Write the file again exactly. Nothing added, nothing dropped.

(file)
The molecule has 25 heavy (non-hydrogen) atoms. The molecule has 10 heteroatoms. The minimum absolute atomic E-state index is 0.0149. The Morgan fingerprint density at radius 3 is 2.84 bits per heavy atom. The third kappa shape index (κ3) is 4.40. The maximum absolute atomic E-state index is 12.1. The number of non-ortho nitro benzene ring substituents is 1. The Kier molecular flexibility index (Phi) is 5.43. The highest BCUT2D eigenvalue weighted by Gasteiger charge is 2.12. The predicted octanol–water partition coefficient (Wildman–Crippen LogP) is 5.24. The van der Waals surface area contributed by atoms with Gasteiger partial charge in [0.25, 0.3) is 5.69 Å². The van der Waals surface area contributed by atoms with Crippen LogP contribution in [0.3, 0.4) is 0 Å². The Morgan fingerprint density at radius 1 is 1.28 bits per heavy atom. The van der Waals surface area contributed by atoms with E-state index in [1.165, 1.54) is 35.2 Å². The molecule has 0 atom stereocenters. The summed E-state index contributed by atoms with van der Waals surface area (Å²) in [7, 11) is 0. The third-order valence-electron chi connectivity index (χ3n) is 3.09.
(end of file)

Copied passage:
The molecule has 25 heavy (non-hydrogen) atoms. The molecule has 10 heteroatoms. The minimum absolute atomic E-state index is 0.0149. The Morgan fingerprint density at radius 3 is 2.84 bits per heavy atom. The third kappa shape index (κ3) is 4.40. The maximum absolute atomic E-state index is 12.1. The number of non-ortho nitro benzene ring substituents is 1. The Kier molecular flexibility index (Phi) is 5.43. The highest BCUT2D eigenvalue weighted by Gasteiger charge is 2.12. The predicted octanol–water partition coefficient (Wildman–Crippen LogP) is 5.24. The van der Waals surface area contributed by atoms with Gasteiger partial charge in [0.25, 0.3) is 5.69 Å². The van der Waals surface area contributed by atoms with Crippen LogP contribution in [0.3, 0.4) is 0 Å². The Morgan fingerprint density at radius 1 is 1.28 bits per heavy atom. The van der Waals surface area contributed by atoms with E-state index in [1.165, 1.54) is 35.2 Å². The molecule has 0 atom stereocenters. The summed E-state index contributed by atoms with van der Waals surface area (Å²) in [7, 11) is 0. The third-order valence-electron chi connectivity index (χ3n) is 3.09.